The excellent news for sustainable development is that these digital solutions can help us decouple growth from automatically increasing resource consumption and environmental degradation (target 8.4).
Digital solutions can cut the equivalent of 25 billion barrels of oil in 2030, a reduction of 70 per cent compared to today’s oil consumption. Smart-mobility solutions alone could take 135 million cars off the world’s roads and over 330 trillion litres of water could be saved in 2030 from smart agriculture, smart buildings and smart manufacturing. E-work, moreover, could save 0.4 gigatons of greenhouse gas emissions.
7. Forecasts for ICT’s positive impact on employment are mixed.
Analyzing the past, some studies have seen positive impacts. For example, the World Bank has observed that for every high-tech job created in the United States, nearly five additional jobs could be created in other sectors. Another study estimates that extending internet access in the developing world to levels seen in the developed world could create around 140 million net jobs.
Increasing connectivity is at the heart of SDG 9. And GeSI’s research shows that 2.5 billion more people can be connected to the knowledge economy in 2030. But timing matters: broadband coverage needs to increase fast so that the “digital critical mass” required to spur economy-wide innovation is reached as soon as possible. Installed broadband capability needs to be fast as well as reliable. Other SDGs depend on this too, in that failing to deploy broadband would mean foregoing the equivalent of 12 per cent of the GDP of developing countries in 2030.
Underpinning the dividend from digital infrastructure is a simple fact: bringing more people into the global marketplace is not only great for their employment prospects; it also creates new markets and greater scope for innovation across borders. In terms of really boosting world-changing innovation and R&D, though, the core challenge is to raise the number of researchers and the amount of research spending going into solving social and environmental challenges.
As everyone in the ICT sectors knows, when it gets going, innovation can move very fast. It is not beyond the realm of possibility that the world of 2030 sees the most innovative internet access in a country with very little infrastructure today. Just think of the possibilities that white space might allow, when unused broadcasting frequencies in the wireless spectrum could provide access to fast internet without the necessity of traditional broadband infrastructure.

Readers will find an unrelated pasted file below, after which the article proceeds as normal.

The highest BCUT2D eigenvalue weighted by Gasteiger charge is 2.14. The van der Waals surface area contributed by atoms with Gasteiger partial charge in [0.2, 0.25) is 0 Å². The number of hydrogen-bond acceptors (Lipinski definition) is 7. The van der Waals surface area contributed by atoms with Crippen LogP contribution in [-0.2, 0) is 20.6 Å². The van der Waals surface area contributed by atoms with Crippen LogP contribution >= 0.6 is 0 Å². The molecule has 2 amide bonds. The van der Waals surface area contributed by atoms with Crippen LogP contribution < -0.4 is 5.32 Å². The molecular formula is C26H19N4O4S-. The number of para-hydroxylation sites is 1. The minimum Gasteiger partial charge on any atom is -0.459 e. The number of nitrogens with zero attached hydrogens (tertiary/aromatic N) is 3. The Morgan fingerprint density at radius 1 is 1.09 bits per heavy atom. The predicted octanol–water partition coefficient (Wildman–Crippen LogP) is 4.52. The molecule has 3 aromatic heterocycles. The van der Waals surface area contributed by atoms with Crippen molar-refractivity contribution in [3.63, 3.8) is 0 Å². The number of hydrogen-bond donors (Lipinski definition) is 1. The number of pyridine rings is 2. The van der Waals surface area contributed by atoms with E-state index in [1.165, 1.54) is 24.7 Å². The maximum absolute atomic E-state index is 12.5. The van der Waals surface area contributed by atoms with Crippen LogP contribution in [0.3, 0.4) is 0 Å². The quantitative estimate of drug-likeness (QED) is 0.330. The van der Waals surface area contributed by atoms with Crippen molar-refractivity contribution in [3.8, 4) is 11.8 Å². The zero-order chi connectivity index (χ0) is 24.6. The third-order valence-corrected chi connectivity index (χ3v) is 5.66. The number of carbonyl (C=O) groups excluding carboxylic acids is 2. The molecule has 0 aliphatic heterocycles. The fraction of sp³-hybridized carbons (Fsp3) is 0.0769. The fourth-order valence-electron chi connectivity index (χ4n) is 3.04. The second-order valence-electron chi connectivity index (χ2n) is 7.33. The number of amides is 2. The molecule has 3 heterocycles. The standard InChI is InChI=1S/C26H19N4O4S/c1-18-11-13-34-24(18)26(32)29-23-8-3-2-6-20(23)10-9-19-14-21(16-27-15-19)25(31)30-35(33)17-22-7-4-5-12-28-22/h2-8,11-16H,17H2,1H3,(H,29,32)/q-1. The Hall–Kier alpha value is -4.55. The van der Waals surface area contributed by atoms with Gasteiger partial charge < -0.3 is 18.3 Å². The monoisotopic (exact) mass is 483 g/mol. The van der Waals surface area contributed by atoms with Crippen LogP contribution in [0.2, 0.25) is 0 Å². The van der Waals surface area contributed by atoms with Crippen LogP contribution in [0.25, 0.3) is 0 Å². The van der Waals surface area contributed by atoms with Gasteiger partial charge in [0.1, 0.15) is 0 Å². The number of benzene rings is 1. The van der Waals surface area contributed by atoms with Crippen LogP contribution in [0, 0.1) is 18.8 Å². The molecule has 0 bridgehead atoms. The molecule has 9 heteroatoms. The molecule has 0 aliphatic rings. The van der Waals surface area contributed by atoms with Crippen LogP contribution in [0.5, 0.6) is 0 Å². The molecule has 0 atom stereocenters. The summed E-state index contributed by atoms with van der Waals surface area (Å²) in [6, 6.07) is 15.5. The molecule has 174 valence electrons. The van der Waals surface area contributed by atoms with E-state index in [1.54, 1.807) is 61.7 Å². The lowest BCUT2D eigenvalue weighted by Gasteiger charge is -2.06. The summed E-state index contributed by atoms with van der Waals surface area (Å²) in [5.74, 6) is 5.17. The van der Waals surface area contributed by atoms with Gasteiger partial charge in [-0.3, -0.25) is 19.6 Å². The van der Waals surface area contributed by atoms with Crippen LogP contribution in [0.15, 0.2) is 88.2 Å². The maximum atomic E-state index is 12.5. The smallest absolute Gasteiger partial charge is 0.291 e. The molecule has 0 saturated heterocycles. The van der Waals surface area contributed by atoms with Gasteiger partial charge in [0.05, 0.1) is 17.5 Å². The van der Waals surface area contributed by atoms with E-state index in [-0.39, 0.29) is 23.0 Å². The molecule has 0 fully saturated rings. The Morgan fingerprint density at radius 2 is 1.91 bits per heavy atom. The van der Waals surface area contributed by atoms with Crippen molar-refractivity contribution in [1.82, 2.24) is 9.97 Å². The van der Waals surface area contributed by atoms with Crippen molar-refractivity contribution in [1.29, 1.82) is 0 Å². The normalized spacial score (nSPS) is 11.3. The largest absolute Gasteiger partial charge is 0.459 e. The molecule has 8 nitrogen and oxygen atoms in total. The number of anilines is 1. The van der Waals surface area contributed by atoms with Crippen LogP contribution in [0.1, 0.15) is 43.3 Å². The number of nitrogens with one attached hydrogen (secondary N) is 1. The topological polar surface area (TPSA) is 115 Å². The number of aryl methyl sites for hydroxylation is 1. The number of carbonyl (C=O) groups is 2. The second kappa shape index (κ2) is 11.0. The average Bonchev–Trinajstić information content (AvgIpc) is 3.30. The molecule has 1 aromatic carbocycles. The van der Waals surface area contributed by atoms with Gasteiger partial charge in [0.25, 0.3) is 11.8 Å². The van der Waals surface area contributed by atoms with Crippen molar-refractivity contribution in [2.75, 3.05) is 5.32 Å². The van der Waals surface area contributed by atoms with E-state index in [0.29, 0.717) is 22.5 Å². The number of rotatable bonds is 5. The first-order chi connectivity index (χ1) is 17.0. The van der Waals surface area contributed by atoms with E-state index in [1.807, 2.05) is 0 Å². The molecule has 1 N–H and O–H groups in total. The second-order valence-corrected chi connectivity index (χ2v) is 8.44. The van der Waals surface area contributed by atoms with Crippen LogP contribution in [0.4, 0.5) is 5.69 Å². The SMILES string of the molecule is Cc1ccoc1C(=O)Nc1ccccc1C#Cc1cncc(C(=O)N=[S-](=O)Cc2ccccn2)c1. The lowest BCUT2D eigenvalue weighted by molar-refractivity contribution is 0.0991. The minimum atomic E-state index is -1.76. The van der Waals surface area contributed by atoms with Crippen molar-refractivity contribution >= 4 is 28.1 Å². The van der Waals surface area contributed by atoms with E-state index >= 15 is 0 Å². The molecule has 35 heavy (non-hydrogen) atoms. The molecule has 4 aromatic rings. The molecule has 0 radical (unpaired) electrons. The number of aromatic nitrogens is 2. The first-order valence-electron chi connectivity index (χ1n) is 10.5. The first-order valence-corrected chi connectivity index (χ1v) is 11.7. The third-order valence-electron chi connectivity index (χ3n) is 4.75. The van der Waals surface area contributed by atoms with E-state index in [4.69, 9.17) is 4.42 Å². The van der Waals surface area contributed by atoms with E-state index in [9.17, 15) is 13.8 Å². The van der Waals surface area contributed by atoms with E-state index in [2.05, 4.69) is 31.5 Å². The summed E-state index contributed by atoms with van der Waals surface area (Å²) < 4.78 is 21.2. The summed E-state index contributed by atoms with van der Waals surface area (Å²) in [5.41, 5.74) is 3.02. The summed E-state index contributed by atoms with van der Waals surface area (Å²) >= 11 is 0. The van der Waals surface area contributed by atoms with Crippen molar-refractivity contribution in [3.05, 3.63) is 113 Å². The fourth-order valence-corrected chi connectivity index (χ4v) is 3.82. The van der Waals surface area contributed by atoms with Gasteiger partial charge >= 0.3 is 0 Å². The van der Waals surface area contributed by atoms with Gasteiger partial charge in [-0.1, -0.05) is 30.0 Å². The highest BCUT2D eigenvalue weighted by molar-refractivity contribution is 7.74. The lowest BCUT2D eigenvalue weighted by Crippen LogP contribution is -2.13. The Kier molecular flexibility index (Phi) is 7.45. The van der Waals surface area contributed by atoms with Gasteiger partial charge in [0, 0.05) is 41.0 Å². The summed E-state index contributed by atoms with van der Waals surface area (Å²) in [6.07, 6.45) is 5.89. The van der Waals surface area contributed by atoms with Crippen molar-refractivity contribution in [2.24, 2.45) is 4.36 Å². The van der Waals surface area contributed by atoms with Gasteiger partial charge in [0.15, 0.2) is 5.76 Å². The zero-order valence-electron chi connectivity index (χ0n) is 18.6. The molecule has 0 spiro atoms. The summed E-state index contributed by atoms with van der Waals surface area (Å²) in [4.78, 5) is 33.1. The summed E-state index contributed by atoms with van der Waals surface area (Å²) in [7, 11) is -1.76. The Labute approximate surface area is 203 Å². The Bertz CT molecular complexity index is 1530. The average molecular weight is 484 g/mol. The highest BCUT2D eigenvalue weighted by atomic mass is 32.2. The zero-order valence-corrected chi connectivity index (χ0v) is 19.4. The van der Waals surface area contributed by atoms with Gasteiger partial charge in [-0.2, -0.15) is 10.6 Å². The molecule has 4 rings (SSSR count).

This is still in early stages, but ICT companies have already begun to invest in the opportunity.
Reduction of greenhouse gas emissions:
Luckily, digital solutions have an enormous potential to reduce greenhouse gas emissions. GeSI has calculated digital solutions, including smart manufacturing, smart agriculture, smart buildings, smart mobility, and smart energy, can cut over 12 gigatons of CO₂ across the global economy by 2030. That would be around a fifth of total global emissions in 2030,81 a substantial inroad. Importantly, GeSI’s modelling also shows that these digital solutions can help us hold emissions at current levels while enabling the huge strides in equitable growth and quality of life.
All this will lead to vastly improved lifestyles for people around the world, with a much-reduced risk of resource warfare and the displacement of peoples. At the very least, digital solutions can help us stabilize global climatic conditions that are recognizable today – while enabling economic growth to do its work in lifting people out of poverty.
Digital solutions will play an important role in sustainable urbanization in making cities smarter and more sustainable. For example, enabling new forms of mobility and housing. In terms of mobility, there are two main ways in which digital solutions can transform urban lives. These are, firstly, by connected private transportation and, secondly, by helping city authorities design and operate better traffic flow with traffic control and optimization.
Improved people’s access to transport:
Car-sharing and car-pooling platforms can be made much more accessible through smart technology which will improve people’s access to transport and also help take cars off the roads. Strides in GPS location-based services are also making an electric vehicle network a genuine prospect in the future, and better-designed social media and apps are helping people book rides, organize logistics and generally plan their lives more easily.